Crayford Auto Developments, based in Westerham, Kent, are well known for their convertible and cabriolet models, but their work with MkII Cortinas didn’t stop there. They also built a few coupes for export markets. These had the C pillar cut down moving the rear window forward.

What appears to be a one off project was the Daily Telegraph Camping Car. This was an estate, loaded up with all sorts of extras, that the newspaper was to give away in a competition.

Crayford would also swap out original Kent engines with 3 litre V6 Essex units, not just saloons but for a few of their convertibles too.

Other companies that would build owners a modified Cortina included Luton Motors, a Ford dealer, advertised 1600Es fitted with the Lotus Twin Cam engines, though they are perhaps better known for their padded vinyl roofs.

Over in Ilford, Essex, brothers Mike and John Young had set up SuperSpeed. Initially they were tuning original engines in Anglias and Cortinas but they were soon also fitting the 3 litre V6s into Cortinas and Escorts too. Like the V6 Crayfords, these are very rare cars today with only a handful of known survivors.

In South London, Ford dealers Allard were selling and fitting sunroofs as well as all sorts of tuning parts, including Shorrock superchargers.

Ex Ford works driver and John Wilment Racing Team manager Jeff Uren set up Race Proved Performance and Racing Equipment LTD to produce road going tuned versions of the Cortina.

Customers could buy a brand new Sprint GT from him for £999 or he could tune your own car for £220. Also, using the Essex engines that first appeared in the new MkIV Zephyr and Zodiacs earlier in 1966 he would go on to build the best known of the V6 conversions, the 3 litre Savage and the 2.5 litre Cheetah.

It wasn’t just simply about dropping a V6 into the engine bay though and many months of design and development work had been carried out using the (then current) MkI Cortina in an attempt to create the perfect package. However, before Jeff was ready to put the V6 conversion in to production Ford had introduced the new MkII and his development work had to start all over again. Car magazine later reported (in January 1968) 27 different suspension trials had been carried out with both springs and dampers up-rated and a second anti roll bar added before Jeff was happy with the car’s handling.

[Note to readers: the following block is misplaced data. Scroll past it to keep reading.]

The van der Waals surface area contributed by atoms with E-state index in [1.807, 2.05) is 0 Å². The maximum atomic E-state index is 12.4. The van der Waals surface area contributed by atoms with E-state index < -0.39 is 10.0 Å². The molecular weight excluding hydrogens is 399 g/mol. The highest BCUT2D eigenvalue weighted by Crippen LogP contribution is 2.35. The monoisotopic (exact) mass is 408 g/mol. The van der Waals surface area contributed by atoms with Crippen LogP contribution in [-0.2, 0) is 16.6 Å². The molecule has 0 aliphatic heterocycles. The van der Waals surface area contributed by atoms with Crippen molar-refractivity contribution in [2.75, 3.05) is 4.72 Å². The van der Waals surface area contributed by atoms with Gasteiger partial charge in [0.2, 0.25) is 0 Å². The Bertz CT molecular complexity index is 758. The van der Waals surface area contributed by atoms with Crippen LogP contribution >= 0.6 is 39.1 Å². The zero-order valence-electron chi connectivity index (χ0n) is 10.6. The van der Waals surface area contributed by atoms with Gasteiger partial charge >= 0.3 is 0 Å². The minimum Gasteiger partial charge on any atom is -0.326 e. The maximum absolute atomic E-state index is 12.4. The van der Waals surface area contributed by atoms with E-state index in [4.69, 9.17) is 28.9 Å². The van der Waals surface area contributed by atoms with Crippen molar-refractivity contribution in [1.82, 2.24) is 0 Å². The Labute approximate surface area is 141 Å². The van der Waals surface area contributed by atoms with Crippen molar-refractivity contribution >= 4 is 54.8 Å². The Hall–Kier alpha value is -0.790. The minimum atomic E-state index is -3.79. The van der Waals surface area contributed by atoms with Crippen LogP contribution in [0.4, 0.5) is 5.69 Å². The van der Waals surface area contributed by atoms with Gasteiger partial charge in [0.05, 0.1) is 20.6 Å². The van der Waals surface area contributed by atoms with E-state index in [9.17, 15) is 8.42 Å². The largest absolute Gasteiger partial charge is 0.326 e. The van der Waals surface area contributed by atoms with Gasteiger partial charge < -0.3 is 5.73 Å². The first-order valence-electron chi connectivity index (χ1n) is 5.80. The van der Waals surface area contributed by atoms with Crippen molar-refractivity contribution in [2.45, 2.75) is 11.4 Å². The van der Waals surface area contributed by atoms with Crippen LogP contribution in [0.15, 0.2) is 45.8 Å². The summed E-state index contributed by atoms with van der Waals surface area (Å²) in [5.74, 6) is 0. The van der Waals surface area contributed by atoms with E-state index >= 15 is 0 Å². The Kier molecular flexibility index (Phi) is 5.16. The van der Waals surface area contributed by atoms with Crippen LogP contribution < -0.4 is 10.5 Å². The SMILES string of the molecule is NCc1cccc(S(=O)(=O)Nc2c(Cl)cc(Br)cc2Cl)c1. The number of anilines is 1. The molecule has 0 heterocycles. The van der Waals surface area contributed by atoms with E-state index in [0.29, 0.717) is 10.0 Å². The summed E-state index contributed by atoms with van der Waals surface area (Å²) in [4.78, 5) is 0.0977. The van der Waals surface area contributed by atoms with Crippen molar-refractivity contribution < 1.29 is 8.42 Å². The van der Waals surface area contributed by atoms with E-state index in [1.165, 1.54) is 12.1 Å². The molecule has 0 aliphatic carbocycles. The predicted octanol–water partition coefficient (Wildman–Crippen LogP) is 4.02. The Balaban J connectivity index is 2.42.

Standard features of the Savage package included a foot rest to left of clutch pedal, a strengthened chassis cross member, a special radiator with thermostatically controlled Kenlowe electric cooling fan in front of it, and also an alternator. The original 4 speed gearbox was used with adaptor plate to fit the different bolt pattern of the Essex engine. The back axle would have uprated halfshafts and a final drive with 3.77:1 or 3.54:1 ratios would normally by fitted. The braking system was based on the standard set up of the GT, 1600E and Twincam, but were power assisted with revised master and rear cylinder sizes. Harder pads and linings were also used.

The extras list included an overdrive, a Powerlok limited slip differential, a long range fuel tank at £23, and a sunshine roof for £43. Minilite wheels could be added for £92, Lucas iodine-vapour headlamps at £13 7s 6d, as well as various Contour seating options.

The first Savage Cortinas available for sale were based on the MkII body shape in early 1967 when conversions based on the Twin Cam and GT saloons could be ordered, estates were soon added to the line up however. After its launch in October 1967, Jeff also gave the 1600E the Savage treatment, “the ultimate Q car” as he called them.

In October 1968, when the 2 door Deluxe was priced at £792 and a Cortina Lotus was £1162, it would take £1439 to buy a 2 door Savage, £1465 for a 4 door. The 1600E based “Savage II” would set you back £1561.